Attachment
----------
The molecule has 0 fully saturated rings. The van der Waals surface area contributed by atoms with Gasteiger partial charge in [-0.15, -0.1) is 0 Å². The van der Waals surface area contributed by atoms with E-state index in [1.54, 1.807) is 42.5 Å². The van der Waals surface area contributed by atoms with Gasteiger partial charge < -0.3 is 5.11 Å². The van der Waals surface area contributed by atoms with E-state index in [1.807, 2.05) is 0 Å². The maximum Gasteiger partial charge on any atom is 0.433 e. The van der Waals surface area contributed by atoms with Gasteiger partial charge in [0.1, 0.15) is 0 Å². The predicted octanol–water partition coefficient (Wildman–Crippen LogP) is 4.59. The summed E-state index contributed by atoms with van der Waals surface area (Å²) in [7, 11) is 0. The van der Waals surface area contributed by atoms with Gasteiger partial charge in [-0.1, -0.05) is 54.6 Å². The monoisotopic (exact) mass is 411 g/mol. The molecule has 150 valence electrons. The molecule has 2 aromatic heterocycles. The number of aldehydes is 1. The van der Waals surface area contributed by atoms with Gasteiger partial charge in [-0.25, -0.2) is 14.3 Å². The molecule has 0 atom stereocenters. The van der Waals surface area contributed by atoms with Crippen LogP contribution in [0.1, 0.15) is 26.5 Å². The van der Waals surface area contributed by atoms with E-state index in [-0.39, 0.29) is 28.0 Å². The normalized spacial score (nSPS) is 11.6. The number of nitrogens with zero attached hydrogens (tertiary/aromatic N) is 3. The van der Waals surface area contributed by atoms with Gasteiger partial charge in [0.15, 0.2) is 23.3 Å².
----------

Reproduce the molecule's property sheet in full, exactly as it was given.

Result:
The molecule has 0 fully saturated rings. The van der Waals surface area contributed by atoms with Gasteiger partial charge in [-0.15, -0.1) is 0 Å². The van der Waals surface area contributed by atoms with E-state index in [1.54, 1.807) is 42.5 Å². The van der Waals surface area contributed by atoms with Gasteiger partial charge < -0.3 is 5.11 Å². The van der Waals surface area contributed by atoms with E-state index in [1.807, 2.05) is 0 Å². The maximum Gasteiger partial charge on any atom is 0.433 e. The van der Waals surface area contributed by atoms with Gasteiger partial charge in [0.1, 0.15) is 0 Å². The predicted octanol–water partition coefficient (Wildman–Crippen LogP) is 4.59. The summed E-state index contributed by atoms with van der Waals surface area (Å²) in [7, 11) is 0. The van der Waals surface area contributed by atoms with Gasteiger partial charge in [-0.1, -0.05) is 54.6 Å². The monoisotopic (exact) mass is 411 g/mol. The molecule has 150 valence electrons. The molecule has 2 aromatic heterocycles. The number of aldehydes is 1. The van der Waals surface area contributed by atoms with Gasteiger partial charge in [-0.25, -0.2) is 14.3 Å². The molecule has 0 atom stereocenters. The van der Waals surface area contributed by atoms with Crippen LogP contribution in [0.1, 0.15) is 26.5 Å². The van der Waals surface area contributed by atoms with E-state index in [-0.39, 0.29) is 28.0 Å². The normalized spacial score (nSPS) is 11.6. The number of nitrogens with zero attached hydrogens (tertiary/aromatic N) is 3. The van der Waals surface area contributed by atoms with Gasteiger partial charge in [0.15, 0.2) is 23.3 Å².